The Museum of the History of Science in Oxford is hosting an exhibition on the history of penicillin and the current challenges of antibiotic resistance featuring the first culture used to extract the antibiotic.

The discovery of penicillin by Alexander Fleming in the early 20th century changed the world of medicine. Antibiotics have saved millions of lives since then, and, almost 90 years later, the scientist still has ardent fans. Last week, Fleming’s “mold that first made penicillin” was auctioned in London and sold for a whopping €13,710 ($14,597).

For those that cannot afford their own penicillin memento, the Museum of the History of Science in Oxford is now hosting an exhibition, “Back from the Dead: Demystifying Antibiotics“, which celebrates “the 75th anniversary of penicillin as a life-saving drug”. There, you can see for yourself some of the original equipment and cultures that were used to study and develop the world’s first antibiotic.

fleming penicillin oxford exhibition

Fleming published his discovery in 1929, but he was unable to extract penicillin in large enough amounts to treat patients with it. Howard Florey and Ernst Chain, scientists at Oxford University, took on this challenging task, which took 10 years, and the three researchers shared the Nobel prize for medicine in 1945. The exhibition features some of the original flasks and cultures they used in their first attempts to scale up penicillin production.

The exhibition also honors the role of Dorothy Hodgkin, an Oxford biochemist that pioneered X-ray crystallography decades before Rosalind Franklin used it to elucidate the structure of DNA. She used the technology to unravel the molecular structure of penicillin. Afterward, she took on the structure of vitamin B12, for which she received a Nobel prize in chemistry in 1964.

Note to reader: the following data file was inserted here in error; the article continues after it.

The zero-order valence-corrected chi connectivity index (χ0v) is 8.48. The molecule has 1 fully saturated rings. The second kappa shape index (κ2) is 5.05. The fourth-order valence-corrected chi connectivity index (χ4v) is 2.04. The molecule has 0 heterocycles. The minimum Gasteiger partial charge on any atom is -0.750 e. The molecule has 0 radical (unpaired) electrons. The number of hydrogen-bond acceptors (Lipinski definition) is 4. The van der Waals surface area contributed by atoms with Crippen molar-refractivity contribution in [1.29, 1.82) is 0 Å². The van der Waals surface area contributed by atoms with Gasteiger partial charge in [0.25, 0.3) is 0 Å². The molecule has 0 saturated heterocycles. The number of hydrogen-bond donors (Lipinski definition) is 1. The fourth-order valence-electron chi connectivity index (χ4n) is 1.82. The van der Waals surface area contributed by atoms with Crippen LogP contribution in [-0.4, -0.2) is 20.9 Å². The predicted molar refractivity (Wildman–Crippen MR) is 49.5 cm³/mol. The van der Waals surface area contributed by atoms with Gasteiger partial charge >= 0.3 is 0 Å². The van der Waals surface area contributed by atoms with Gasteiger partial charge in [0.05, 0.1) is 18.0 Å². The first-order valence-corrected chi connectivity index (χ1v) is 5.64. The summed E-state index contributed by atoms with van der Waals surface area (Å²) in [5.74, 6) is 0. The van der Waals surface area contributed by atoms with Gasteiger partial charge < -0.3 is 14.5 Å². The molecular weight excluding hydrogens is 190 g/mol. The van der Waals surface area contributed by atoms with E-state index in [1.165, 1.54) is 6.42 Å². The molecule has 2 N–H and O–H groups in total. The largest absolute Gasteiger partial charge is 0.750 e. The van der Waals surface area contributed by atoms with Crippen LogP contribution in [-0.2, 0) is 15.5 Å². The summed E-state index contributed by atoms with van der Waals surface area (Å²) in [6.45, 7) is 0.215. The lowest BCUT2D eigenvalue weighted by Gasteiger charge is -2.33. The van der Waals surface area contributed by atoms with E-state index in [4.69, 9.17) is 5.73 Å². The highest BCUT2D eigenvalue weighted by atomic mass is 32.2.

Dorothy Hodgkin penicillin structure

Dorothy Hodgkin’s 3D model of the penicillin structure

The exhibition introduces visitors to all the men and women behind the series of scientific breakthroughs that led to the development of modern day antibiotics. The museum is also showcasing “Ex Voto“, a growing collaborative artwork in which visitors attending talks hang votive offering from strings dyed using bacteria and antimicrobial compounds. This piece was created by Anna Dumitriu, a well-known British bioartist that explores the world of bacteria.

The ultimate goal of the exhibition in Oxford is to make the public reflect on the importance of antibiotics and the challenges that are still ahead of us. You can visit it until May 27!

Back in the 40s, it was necessary to produce 2,000 litres of culture fluid to obtain enough penicillin to treat a single patient

Back in the 40s, it was necessary to produce 2,000 liters of culture to obtain enough penicillin to treat a single patient


Images from the Oxford Museum of the History of Science

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